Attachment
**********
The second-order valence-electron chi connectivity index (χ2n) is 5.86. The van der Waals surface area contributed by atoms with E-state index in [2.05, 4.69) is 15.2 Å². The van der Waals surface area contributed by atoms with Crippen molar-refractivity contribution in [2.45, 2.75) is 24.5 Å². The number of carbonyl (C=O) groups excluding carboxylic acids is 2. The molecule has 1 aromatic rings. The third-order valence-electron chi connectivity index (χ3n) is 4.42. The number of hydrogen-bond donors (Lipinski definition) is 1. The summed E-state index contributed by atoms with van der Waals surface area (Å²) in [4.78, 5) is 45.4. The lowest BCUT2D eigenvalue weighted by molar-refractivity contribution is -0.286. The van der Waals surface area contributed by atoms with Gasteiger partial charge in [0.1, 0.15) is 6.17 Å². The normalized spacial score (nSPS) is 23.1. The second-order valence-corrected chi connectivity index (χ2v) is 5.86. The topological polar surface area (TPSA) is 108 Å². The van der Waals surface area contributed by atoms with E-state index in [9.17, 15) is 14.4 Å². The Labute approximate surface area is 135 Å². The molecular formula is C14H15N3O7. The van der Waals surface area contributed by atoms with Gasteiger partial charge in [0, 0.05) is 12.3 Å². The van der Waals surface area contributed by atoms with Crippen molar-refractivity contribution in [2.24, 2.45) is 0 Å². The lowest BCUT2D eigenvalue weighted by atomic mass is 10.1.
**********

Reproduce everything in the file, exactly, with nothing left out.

The second-order valence-electron chi connectivity index (χ2n) is 5.86. The van der Waals surface area contributed by atoms with E-state index in [2.05, 4.69) is 15.2 Å². The van der Waals surface area contributed by atoms with Crippen molar-refractivity contribution in [2.45, 2.75) is 24.5 Å². The number of carbonyl (C=O) groups excluding carboxylic acids is 2. The molecule has 1 aromatic rings. The third-order valence-electron chi connectivity index (χ3n) is 4.42. The number of hydrogen-bond donors (Lipinski definition) is 1. The summed E-state index contributed by atoms with van der Waals surface area (Å²) in [4.78, 5) is 45.4. The lowest BCUT2D eigenvalue weighted by molar-refractivity contribution is -0.286. The van der Waals surface area contributed by atoms with Gasteiger partial charge in [0.1, 0.15) is 6.17 Å². The normalized spacial score (nSPS) is 23.1. The second-order valence-corrected chi connectivity index (χ2v) is 5.86. The topological polar surface area (TPSA) is 108 Å². The van der Waals surface area contributed by atoms with E-state index in [9.17, 15) is 14.4 Å². The Labute approximate surface area is 135 Å². The molecular formula is C14H15N3O7. The van der Waals surface area contributed by atoms with Gasteiger partial charge in [0, 0.05) is 12.3 Å². The van der Waals surface area contributed by atoms with Crippen molar-refractivity contribution in [2.24, 2.45) is 0 Å². The lowest BCUT2D eigenvalue weighted by atomic mass is 10.1.